From the late 1920s through the 1970s, theaters across America were haunted by performers with names like Dr. Evil, Dr. Silkini, Chan Loo and His Horrors of the Orient, and Ray-Mond's Zombie Jamboree. Descended from spiritualistic entertainers like the Davenport Brothers, Midnight Spook Shows are an obscure footnote to film history.
In his book Ghostmasters (Cool Hand Communications, ISBN 1-56790-146-8), Mark Walker traces the colorful history of this vanished entertainment form. Beginning with the ghost shows of El-Wyn in the early 1930s, through spectacular traveling productions in the late 40s and 50s, to the last practitioners of the art levitating teeny boppers atop drive-in concession stands, dozens of spook-showmen worked the heartland.
Besides one or two horror films, the typical spook- show performance featured a stage magic show == sometimes including gore effects borrowed from the Grand Guignol == interlaced with comedy, hypnosis routines, and costumed ghosts and monsters. The actual contents changed with the decades. With spiritualism still fresh in the American consciousness, the earliest shows featured ghosts, slates, cabinets, and other mediumistic effects. Voodoo and zombies were popular themes of the 1930s, following the publication of William Seabrook's *The Magic Island.*
By the 1940s, most of the shows had become Monster Shows, with "live" appearances by Hollywood creatures like the Frankenstein monster and Count Dracula, sometimes played by real actors like Bela Lugosi and Glenn Strange. At least one of the torture shows of the late 1940s purported to show what happened in a Soviet prison. Materializations of James Dean were common in the late fifties.
While most of the mechanisms were those of the stage magician, the highlight of all these events was the "blackout," when the theater would be plunged into absolute darkness, usually after the audience was warned monsters or ghosts would walk among them. With the lights out, luminous shapes filled the theater: ghosts, bats, UFOs in the 50s, sometimes huge eight and 10-foot tall monsters, accompanied by shrieks, gunshots, and total pandemonium. The blackout usually ended as the feature film began. Blackout effects were achieved with phosphorescent figures on extended poles, projectors, and confederates hidden among the audience.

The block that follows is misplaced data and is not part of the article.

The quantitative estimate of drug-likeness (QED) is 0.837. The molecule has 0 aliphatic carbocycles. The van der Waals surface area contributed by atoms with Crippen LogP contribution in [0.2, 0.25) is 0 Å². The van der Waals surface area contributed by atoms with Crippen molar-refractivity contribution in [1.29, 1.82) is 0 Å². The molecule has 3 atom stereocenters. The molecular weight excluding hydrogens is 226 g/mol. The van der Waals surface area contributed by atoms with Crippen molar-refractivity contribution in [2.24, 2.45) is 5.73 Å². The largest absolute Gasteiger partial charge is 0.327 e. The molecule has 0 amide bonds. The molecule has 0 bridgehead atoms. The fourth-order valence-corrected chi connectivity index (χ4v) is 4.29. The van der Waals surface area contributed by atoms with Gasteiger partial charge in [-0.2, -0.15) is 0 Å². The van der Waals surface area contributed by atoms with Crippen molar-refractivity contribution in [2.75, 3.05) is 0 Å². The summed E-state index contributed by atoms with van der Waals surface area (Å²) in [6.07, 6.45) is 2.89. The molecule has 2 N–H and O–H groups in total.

Wilson's book is filled with great anecdotes of crazed audiences and drunken magicians and illustrated with demented ads and mementos of the age. There was a trade publication, "The Ghost," and a supply house, run by Bob Nelson, who also ran a radio psychic scam on Mexican super station XEPN under the name of Dr. Korda Ramayne.
One of the later showmen, Joe Karston, produced two horror films == "Monsters Crash the Pajama Party" and "Teenage Psycho Meets Bloody Mary" == that featured "HorrorVision," a technique that apparently allowed monsters from the film to emerge from the screen, snatch a girl from the audience, and re-enter the film.
Spook Shows fell victim to the usual suspects == dangerously rowdy audiences, growing liability insurance rates, and a populace with burgeoning home entertainment. Their descendants include Halloween "haunted houses," Rocky Horror midnighters, and maybe the S&M stage shows that are becoming more common at music clubs.
At a matinee in 1962, I had the privilege of seeing one of the greatest late masters of the field, Philip Morris, Dr. Evil himself, at an old theater in Sulfur Springs, Texas. The show offered magic, live appearances by the Mummy and King Kong, and a twist contest, with a "real dead body" as a prize. The lucky winner was blindfolded and presented with her prize == a chicken carcass. The blackout was brief but spectacular, with an explosion of ghosts and skeletons, like something from a Dave Fleischer cartoon. It was one of the coolest things I've ever seen.
Bill Wallace (email@example.com)